Tag Archives: Cupid

Psyche and Cupid Revisited

Dancer, by Carol O. Cole

Dancer, by Carol O. Cole

by Katharine C. Otto

Here’s a myth written by a man.

Venus, Roman goddess of love, sends son Cupid to skewer beautiful, mortal Psyche with one of his famous love arrows, so she will fall in love with some ugly old coot and age quickly. Unfortunately, Cupid botches the job, ends up sticking himself with one of his own arrows, and falls in love with his mother’s rival.

Next, he abuses his immortal power by lying to Psyche and her family. He has the oracle say her destined mate is a monster. She resigns herself to her fate, and her family abandons her on a mountainside.

Cupid marries Psyche and whisks her off to his mountaintop estate, far away from everyone she knows and loves, except him. She isn’t allowed to see his face. He buys her anything she wants, but he is not there for her. He comes home only at night, after she’s asleep, spends the night, and is gone by morning.

She’s unhappy with this arrangement. She communicates she is lonely, so he agrees to bring her sisters up for a visit. They fill her mind full of doubts and remind her of the oracle.

So, Psyche lights a lamp in the middle of the night and looks at him. Shocked by his beauty, her hand falters, and she spills a drop of hot oil on him.  He wakes up, is offended by her audacity, and runs home to Mama to have his burn cared for.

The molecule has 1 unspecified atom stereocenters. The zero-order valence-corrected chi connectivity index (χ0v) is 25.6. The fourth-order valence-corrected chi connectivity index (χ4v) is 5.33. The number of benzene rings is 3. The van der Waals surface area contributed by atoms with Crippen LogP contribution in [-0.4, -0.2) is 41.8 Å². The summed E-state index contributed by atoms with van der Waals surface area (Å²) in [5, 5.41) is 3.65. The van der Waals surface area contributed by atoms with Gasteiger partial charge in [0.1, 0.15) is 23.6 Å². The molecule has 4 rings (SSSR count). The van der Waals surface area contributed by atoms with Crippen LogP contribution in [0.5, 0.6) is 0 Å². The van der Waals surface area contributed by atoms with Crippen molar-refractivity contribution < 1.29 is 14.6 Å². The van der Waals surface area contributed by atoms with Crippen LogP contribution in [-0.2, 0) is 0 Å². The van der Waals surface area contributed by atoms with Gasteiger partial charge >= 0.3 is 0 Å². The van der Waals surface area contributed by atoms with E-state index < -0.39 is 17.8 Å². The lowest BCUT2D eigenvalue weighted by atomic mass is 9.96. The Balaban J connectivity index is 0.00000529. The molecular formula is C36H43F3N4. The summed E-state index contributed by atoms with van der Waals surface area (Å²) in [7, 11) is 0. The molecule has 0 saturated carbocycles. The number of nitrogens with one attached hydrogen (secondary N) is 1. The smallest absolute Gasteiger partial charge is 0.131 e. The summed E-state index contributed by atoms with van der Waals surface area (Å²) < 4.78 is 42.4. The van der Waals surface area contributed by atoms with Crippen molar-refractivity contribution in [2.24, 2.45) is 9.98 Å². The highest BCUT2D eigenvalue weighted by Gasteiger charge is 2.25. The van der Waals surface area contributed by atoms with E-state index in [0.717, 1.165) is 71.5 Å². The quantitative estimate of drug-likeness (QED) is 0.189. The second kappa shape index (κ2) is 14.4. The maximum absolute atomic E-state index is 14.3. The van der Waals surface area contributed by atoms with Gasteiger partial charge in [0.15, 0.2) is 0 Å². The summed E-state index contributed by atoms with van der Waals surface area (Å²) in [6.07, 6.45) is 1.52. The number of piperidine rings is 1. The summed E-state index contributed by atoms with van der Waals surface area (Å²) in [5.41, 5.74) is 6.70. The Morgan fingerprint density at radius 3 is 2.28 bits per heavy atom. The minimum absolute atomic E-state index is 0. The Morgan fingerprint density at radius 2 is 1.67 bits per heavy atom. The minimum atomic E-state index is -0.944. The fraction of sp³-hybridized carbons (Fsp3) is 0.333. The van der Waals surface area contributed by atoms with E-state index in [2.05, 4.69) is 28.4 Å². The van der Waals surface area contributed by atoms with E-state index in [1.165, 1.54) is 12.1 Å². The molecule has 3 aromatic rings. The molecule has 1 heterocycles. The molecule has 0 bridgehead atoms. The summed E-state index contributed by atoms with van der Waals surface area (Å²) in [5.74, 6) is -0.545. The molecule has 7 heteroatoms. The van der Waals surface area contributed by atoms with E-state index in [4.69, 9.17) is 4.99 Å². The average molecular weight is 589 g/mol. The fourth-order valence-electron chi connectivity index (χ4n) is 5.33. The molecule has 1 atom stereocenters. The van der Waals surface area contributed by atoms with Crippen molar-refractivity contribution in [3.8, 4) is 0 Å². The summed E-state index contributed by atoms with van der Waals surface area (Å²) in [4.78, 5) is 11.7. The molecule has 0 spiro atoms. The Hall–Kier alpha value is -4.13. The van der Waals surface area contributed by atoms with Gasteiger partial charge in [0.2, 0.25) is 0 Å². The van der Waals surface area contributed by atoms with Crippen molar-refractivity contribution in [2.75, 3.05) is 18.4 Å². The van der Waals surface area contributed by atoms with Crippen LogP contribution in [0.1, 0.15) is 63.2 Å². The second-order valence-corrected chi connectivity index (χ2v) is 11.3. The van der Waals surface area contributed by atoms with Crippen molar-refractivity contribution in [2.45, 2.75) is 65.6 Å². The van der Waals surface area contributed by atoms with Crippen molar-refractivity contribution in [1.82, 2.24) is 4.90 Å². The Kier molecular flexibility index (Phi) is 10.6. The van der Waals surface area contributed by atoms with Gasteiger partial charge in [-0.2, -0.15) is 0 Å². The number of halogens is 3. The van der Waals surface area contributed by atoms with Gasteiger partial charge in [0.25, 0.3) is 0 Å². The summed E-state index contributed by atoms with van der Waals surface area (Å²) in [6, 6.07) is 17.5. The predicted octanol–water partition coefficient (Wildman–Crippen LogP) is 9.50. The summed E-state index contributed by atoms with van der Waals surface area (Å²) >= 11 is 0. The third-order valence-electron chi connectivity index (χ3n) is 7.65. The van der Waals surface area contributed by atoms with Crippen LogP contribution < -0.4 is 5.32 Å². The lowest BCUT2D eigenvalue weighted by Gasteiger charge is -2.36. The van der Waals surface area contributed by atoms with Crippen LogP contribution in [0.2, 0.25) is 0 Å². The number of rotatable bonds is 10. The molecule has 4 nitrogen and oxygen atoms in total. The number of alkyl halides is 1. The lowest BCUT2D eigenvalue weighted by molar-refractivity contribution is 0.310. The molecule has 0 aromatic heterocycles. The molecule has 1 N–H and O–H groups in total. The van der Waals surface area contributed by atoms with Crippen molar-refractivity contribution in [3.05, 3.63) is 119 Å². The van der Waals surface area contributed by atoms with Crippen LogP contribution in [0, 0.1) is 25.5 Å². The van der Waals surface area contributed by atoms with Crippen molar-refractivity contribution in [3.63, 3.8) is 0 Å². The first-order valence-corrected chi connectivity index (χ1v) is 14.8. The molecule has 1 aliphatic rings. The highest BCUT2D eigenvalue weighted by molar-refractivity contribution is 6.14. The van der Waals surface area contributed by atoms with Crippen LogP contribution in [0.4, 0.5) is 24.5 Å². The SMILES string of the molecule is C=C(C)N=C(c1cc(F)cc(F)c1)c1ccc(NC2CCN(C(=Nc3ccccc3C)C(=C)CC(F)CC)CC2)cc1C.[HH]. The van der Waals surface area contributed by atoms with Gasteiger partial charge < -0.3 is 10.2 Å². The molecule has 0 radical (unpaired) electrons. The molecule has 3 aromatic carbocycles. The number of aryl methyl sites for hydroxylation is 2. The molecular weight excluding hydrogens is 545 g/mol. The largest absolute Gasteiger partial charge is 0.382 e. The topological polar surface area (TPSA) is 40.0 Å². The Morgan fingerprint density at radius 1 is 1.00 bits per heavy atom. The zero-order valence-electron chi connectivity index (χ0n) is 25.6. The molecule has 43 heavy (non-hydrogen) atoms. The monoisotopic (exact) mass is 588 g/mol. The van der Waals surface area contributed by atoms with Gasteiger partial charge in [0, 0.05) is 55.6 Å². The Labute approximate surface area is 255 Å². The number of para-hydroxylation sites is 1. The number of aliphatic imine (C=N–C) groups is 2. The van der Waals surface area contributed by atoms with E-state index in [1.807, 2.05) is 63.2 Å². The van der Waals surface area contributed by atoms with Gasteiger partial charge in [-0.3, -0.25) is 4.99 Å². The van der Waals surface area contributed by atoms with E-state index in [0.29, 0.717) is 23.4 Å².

“Love cannot live where suspicion lies,” he moans, as he flies out the window, thereby getting the last word. Psyche is expelled from the mountaintop estate and must work for a living.

Venus takes advantage of the marital conflict and sets Psyche to work. She orders her to perform a number of inane tasks, but Psyche, being mortal, knows her limitations and is not afraid to ask for help. Even the ants pity her and help her sort a pile of small seeds, one of the endless meaningless tasks Venus inflicts. Finally, after ten years, Cupid rescues his wife from his mother.

Now, the testosterone-poisoned would have us believe that Psyche did something wrong by looking at her husband. You’re supposed to believe she didn’t trust him enough, so she ended up having to prove her love.

This is a con.

It wasn’t Psyche’s fault Cupid was a bad aim, abducted her under false pretenses, set unreasonable rules for her behavior, and wasn’t there for her except at night and on his terms. A lesser woman would have used that lamp to set fire to his bed.

Psyche knew this was Cupid’s way of saying “I love you,” but she was fed up with the lies, discovered the truth, and paid the consequences. Psyche was ultimately granted immortality too, so she and Cupid can live happily ever after.

Fortunately for her, she gets more freedom. We must suppose she is now allowed to see her husband in broad daylight, perhaps even have breakfast with him, and enjoy his company outside the bedroom. The myth doesn’t say how often Venus comes around, but Psyche’s mother-in-law issues are another story.

The point is that Psyche does the only thing she can do to avoid becoming a bitter old woman. She breaks the rules before they break her. She pays the price to earn fulfillment, happiness, and love. Good thing, too, since the alternative would make for a miserable eternity.

This is good for humanity as well, since the word “psyche” has come to stand for the human soul, the mind, and mental life. It is the basis of the words “psychiatry,” “psychology,” “psychic,” and others.

Psyche did us all a favor by daring to challenge the gods’ authority. She pushed the envelope, and pierced the veil of mortality. Her experience offers promise of light beyond the darkness, for those who have the courage to persist.